The known unknowns of managing acute heart failure

Take Home Messages
  • European and American heart failure (HF) guideline recommendations for the management of unplanned hospitalisations are based on limited randomised controlled trial evidence.
  • Treating fluid overload is key, but how decongestion therapy is initiated and what treatment strategies are used within different local hospitals is not well reported. These variations in practice may impact on length of stay and patient outcomes.
  • Patient views on heart failure treatment goals should be routinely sought particularly in complex, frail patients with multiple comorbidities.
  • Future work will require more targeted research in these areas and a greater focus on shared decisions with patients with increasing awareness of how frailty and multimorbidity can impact on what 'best care’ may look like for each HF patient.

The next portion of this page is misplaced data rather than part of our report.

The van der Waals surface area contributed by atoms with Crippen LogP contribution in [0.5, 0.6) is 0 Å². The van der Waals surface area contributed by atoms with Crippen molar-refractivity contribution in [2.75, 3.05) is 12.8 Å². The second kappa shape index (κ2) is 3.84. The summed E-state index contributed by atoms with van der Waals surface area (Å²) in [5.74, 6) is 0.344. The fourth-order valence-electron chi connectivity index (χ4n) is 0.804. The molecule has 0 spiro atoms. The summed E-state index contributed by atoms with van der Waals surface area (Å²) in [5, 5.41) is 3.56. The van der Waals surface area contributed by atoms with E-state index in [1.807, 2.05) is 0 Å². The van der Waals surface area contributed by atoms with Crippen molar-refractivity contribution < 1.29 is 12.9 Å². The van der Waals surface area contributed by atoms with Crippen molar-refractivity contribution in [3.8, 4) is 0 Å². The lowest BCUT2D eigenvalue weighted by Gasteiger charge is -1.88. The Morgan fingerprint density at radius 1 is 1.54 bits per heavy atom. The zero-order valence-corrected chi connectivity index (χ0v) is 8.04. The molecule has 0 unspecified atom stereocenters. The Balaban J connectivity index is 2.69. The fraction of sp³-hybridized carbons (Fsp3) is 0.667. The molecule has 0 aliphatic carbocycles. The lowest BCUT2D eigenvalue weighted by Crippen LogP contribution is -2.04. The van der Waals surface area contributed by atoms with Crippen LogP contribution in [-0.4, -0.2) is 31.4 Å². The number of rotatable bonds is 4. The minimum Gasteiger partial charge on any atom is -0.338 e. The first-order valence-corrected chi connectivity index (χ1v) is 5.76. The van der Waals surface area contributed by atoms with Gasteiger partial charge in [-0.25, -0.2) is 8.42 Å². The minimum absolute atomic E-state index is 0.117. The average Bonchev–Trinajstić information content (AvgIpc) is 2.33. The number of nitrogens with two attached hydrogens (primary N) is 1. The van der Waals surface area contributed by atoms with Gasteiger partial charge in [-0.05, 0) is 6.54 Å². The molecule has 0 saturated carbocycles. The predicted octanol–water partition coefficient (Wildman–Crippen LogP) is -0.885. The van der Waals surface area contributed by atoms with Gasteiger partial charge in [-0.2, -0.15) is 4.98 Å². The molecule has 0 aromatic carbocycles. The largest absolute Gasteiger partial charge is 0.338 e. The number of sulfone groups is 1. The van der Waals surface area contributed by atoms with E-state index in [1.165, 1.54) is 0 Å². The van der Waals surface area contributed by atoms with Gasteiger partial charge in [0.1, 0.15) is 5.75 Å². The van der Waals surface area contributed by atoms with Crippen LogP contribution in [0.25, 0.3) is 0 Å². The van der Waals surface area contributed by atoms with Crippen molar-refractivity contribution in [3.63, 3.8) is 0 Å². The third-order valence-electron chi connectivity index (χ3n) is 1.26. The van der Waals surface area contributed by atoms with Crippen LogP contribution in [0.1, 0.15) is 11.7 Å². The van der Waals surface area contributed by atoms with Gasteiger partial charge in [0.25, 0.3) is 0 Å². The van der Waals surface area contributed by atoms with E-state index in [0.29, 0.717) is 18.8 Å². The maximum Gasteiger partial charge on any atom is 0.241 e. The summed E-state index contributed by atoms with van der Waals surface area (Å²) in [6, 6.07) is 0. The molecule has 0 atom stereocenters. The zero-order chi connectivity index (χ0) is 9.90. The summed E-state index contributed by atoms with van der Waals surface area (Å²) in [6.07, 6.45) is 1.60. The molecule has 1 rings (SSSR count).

The lack of gold-standard randomised controlled trial (RCT) evidence to support clinical decision-making in acute cardiovascular care represents an area of particular unmet need, where significant variation in practice and underuse or overuse of clinical treatments can occur (1,2). Most recommendations are based on observational analyses rather than RCTs (1). Two recent sets of guidelines for heart failure, published by European and American societies, highlight the substantive gains made in improving patient outcomes wherever there is robust RCT evidence available (3,4). Optimal pharmacotherapy now includes new drug classes such as SGLT2 inhibitors and possible use in traditionally hard to treat groups such as heart failure with preserved ejection fraction (5). However, both guidelines have sections emphasising where gaps persist in the evidence. These ‘known unknowns’ represent areas of heart failure treatment that have suffered from a lack of RCTs to help guide best practice.